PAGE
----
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[_] Small Computer

Craig Francis craig at craigfrancis.co.uk
Tue Jun 25 11:43:21 BST 2019

Thanks Oliver,

I'm going to have a look at the Intel NUC machines, they're interesting.

There is one that can take a 2.5" drive (somehow 4TB exists as an option
now), and it can take a M.2 SSD as well. I'm tempted to put two disks in -
where I wonder if I can setup the HDD to contain a bootable partition as
well, so if the SSD fails, there is something to fall back on.

And I have been trying to avoid as many writes to the SD card as possible,
but daily OS updates (security reasons) might have been the issue... plus,
having 2 physical parts (that seem to be knocked around a bit), and what I
thought was a good USB power supply (which is difficult to prove remotely),
might make using the RiPi a little too unreliable.

But thanks for the article on how to make a RiPi boot using USB storage,
that will be useful elsewhere.

Craig



On Mon, 24 Jun 2019 at 17:41, Oliver Humpage <oliver at watershed.co.uk> wrote:

>
> We use an Odroid C2 to power our 4k monitor dashboard (although might
> switch that to a pi 4 at some point, now it can support 4k). Seems pretty
> reliable.
>
> The next step up is probably something like an Intel NUC, although not
> sure how many support an internal 3.5” drive.
>
> However…
>
> You’re right that SD cards are annoying. Especially if the user is prone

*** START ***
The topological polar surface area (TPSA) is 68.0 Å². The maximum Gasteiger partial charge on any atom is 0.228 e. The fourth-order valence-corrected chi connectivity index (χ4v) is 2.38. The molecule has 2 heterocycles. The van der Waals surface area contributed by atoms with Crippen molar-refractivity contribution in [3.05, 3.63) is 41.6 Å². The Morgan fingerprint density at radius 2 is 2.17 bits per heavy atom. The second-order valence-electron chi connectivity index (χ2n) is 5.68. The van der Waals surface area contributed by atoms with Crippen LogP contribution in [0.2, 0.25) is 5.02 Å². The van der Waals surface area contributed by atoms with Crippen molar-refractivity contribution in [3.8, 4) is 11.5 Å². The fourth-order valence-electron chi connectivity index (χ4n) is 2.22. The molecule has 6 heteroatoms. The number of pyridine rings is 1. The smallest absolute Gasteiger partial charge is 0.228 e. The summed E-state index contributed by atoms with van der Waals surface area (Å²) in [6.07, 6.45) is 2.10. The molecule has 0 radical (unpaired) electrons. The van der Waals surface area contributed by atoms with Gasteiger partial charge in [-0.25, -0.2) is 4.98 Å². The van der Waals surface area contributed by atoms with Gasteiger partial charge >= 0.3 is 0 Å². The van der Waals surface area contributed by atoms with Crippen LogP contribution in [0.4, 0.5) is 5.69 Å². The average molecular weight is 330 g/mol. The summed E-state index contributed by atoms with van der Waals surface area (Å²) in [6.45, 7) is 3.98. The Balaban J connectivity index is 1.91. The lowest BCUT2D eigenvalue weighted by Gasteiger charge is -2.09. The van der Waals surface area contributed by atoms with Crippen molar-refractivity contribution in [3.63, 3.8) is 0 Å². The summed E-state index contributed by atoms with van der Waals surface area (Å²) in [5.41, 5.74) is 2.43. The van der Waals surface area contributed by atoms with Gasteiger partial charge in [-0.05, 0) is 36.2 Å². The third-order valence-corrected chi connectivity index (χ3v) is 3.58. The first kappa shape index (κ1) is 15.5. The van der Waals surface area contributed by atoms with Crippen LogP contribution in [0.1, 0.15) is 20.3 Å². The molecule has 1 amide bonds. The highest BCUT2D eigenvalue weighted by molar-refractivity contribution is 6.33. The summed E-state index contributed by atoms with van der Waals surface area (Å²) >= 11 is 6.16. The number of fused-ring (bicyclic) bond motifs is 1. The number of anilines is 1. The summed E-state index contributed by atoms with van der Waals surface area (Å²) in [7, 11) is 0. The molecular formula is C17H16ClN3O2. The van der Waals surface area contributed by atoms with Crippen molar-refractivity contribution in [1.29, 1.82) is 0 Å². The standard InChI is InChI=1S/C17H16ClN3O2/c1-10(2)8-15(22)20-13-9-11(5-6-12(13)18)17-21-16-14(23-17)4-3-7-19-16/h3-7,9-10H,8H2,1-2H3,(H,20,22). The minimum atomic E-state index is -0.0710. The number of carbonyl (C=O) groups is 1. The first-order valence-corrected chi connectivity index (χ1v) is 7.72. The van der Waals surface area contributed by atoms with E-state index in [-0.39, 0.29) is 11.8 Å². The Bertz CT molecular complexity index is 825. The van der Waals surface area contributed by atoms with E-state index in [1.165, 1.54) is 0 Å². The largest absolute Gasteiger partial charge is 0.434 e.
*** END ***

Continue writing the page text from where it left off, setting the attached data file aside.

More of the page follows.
> to power cuts or pulling the plug out - sudden power loss tends to corrupt
> them very easily. We now netboot every pi on our network to avoid this, but
> I guess that’s less easy at client sites. However, with some caveats you
> can set the pi to boot from a USB device rather than SD:
> https://www.raspberrypi.org/documentation/hardware/raspberrypi/bootmodes/msd.md
>
> As for crashing, the most times we’ve seen Pis crash is when the PSU isn’t
> giving out the right voltage, or has some fault with it. Might be worth
> replacing that (and making sure you’ve definitely got the full 2.5A
> available for the Pi 3). Or if this particular one keeps crashing, it might
> just be a lemon which needs swapping out in its entirety.
>
> So it might be possible to carry on using the cheaper Pis - depends how
> much R&D you want to put in :)
>
> Oliver
>
>
> > On 24 Jun 2019, at 12:40, Craig Francis <craig at craigfrancis.co.uk>
> wrote:
> >
> > Hi [_],
> >
> > I've been using Raspberry Pi computers as cheap backup machines for a few
> > years, but I'm finding the reliability a bit of a problem, and was
> > wondering if anyone had any thoughts on replacements?
> >
> > I'm after a cheap, small device, which would ideally hold 2 disks (1 x
> > small SSD for the OS, 1 x 3TB encrypted HDD for their data), everything
> > else can be minimal, but ideally reliable (as they are hosted in offices
> a
> > few hours drive away), and should be easy for me to instruct someone
> > non-technical to restart.
> >
> > I would prefer an Intel/AMD chipset, so I can install a more standard
> > version of Ubuntu Linux.
>
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